Our local fire season thus far has not been remarkable, but it has been for others. We did get smoke from the Sage fires recently, but we were never seriously threatened.

Other communities in the West have not been so fortunate. The Rocky Mountain states had very large and destructive fires in June, and the West Coast states had very large fires in August. Northern California had many large fires in its forested areas, some still burning as of this writing.

Nationally we have had fewer fires than average but they have burned much more acreage. The fires are getting bigger.

Budgets in the states with these big fires are all going to struggle to pay for the unbudgeted portion of their fire suppression efforts. Utah, for example, budgeted $3 million for fire suppression, but will have to pay over $16 million for their share of firefighting costs. Large budget shortfalls in firefighting allocations will be the typical case in Western states this year.

This situation is probably going to get worse. Unfortunately for all of us the atmosphere of our planet is getting warmer and that will not help. The fire risk will double in California over the next 40 years, largely due to climate change and land development, according to a study published this summer for the California Energy Commission. The author, Professor Anthony Westerling, is on the faculty at the University of California, Merced, School of Engineering.

The report shows a complex interaction between climate, people and land use that affects wildfire. Different scenarios bring different results, so that fewer people moving into wildland areas, or a slower increase in average temperature, produce fewer fires. But the probability is that higher temperatures and more people will cause more fires.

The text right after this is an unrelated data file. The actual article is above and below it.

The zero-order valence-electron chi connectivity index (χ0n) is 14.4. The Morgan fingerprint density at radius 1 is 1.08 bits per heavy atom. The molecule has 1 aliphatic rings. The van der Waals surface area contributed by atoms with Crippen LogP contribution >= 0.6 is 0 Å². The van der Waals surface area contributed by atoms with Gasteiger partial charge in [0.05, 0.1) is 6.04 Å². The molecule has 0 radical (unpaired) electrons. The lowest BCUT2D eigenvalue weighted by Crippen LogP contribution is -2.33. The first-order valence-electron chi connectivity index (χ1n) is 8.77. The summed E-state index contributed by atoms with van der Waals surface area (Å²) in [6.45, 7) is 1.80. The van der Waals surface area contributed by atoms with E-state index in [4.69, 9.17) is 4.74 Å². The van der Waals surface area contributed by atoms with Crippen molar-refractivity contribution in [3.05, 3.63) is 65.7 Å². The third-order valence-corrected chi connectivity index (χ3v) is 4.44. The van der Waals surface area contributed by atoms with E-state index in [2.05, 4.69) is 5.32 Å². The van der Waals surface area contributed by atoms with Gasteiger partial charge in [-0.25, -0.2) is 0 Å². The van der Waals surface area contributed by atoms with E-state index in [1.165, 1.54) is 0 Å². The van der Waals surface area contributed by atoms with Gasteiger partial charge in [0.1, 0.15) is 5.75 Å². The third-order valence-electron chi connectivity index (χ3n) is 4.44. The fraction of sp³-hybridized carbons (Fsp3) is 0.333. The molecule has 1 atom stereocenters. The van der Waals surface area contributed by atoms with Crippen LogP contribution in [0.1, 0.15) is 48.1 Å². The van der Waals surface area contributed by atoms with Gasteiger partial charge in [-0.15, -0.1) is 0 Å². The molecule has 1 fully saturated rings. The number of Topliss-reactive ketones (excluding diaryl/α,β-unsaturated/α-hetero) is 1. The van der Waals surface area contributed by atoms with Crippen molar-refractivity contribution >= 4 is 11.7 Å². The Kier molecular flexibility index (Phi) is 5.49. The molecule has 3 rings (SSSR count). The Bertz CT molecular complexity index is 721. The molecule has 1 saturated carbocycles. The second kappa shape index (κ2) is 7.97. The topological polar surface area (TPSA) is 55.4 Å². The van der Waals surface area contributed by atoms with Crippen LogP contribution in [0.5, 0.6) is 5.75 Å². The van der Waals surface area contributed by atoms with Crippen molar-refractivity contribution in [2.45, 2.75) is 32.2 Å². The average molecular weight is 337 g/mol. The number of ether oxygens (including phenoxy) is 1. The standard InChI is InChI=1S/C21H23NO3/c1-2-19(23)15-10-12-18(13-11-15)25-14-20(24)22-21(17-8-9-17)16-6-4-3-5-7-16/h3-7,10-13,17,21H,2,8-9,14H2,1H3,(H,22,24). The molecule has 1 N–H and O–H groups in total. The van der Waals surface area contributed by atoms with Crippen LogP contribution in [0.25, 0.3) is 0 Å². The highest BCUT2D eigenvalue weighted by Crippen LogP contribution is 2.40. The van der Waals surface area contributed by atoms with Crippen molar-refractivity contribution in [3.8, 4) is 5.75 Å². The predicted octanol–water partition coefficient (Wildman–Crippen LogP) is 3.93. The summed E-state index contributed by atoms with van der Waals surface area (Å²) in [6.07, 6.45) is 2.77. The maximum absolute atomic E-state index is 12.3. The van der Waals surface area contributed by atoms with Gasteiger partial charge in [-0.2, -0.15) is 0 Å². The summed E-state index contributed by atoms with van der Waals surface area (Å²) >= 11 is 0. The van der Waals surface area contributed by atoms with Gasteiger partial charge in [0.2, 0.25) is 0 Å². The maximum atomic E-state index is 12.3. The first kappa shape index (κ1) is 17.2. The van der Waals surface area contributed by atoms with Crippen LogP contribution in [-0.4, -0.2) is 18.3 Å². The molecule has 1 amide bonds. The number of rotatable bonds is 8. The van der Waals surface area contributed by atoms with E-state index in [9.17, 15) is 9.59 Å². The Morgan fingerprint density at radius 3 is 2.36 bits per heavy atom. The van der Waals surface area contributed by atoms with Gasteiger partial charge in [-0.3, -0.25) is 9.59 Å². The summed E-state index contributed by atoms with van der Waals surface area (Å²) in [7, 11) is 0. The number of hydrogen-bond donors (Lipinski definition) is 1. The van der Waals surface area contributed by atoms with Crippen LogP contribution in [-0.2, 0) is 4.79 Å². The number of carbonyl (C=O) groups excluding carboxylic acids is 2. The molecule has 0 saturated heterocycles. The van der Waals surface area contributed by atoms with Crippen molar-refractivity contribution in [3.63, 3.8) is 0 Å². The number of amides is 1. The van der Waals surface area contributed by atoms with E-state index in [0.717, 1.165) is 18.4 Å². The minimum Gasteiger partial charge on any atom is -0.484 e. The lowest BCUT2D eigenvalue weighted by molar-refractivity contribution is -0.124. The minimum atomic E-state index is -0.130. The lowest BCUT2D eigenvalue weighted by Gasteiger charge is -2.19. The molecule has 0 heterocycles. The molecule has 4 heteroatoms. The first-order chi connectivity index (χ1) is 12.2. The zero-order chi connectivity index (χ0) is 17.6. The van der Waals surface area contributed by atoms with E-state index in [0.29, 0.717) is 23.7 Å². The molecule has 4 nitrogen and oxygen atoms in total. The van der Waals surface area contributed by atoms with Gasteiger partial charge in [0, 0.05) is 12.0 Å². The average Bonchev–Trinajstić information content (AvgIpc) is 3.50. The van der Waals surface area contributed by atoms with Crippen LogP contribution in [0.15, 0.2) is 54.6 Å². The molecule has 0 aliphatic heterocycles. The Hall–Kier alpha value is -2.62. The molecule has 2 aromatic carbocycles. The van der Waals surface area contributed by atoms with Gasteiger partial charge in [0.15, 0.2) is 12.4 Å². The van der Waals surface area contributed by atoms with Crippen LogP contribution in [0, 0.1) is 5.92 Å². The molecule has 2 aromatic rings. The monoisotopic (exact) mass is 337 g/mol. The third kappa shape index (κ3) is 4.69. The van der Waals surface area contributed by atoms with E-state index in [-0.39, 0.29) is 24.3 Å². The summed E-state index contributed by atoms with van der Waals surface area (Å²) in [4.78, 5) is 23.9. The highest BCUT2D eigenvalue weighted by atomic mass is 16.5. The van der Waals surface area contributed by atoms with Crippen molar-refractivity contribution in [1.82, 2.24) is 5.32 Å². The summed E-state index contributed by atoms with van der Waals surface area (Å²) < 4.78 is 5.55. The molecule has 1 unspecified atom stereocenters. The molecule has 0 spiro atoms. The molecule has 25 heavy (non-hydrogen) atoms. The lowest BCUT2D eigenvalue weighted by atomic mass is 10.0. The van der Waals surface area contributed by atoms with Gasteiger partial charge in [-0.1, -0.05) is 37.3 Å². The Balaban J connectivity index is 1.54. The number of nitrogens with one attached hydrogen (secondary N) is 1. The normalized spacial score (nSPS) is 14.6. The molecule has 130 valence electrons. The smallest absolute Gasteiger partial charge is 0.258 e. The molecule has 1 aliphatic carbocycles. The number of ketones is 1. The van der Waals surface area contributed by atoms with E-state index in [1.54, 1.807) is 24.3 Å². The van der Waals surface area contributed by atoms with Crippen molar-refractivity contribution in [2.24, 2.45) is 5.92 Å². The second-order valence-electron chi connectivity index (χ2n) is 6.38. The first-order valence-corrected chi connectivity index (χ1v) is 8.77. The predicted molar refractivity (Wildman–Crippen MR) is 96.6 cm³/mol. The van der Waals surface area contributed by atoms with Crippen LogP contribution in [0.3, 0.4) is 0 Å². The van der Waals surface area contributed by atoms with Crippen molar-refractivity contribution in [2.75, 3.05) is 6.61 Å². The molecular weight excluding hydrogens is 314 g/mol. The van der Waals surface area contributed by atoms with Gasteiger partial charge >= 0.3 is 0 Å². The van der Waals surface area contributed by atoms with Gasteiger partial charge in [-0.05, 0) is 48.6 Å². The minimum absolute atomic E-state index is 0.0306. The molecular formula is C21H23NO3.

I would have guessed that the threat would be greatest in Southern California, but the report indicates the greatest threat is to the forests in the Sierra Nevada Mountains and foothills of Northern California.

Whichever scenario plays out in the future, we are very likely to continue on the path of the last decade, which has seen more large fires. As they always do, firefighters will put most of them out (nature will handle the rest).

But as a society we will have to pay more for an increase in suppression effort. How we pay for it is up to us.

Professor Westerling said in a press release that though policies to mitigate climate change could help to limit changes in wildfire, it is still going to get warmer, no matter what we do at this point.

Carbon limits aside, we have some important local policy options. “Fire suppression, fuels management and development policies such as zoning and building codes are the primary means we have to manage wildfire risks”, he states in his press release.

Locally, many of these issues have been addressed. The 2006 Esperanza Fire led to a Riverside County Fire Hazard Reduction Task Force that dealt with just about all of the policy issues named in the study. From my point of view county leaders are well aware of the fire risk and have taken appropriate steps to deal with it.

For those of us living in this high fire area, our most important tasks are to reduce the fuel around our homes and harden them against fire intrusion. I think we also need to accept that we will need to pay more for fire protection and prevention in the coming years.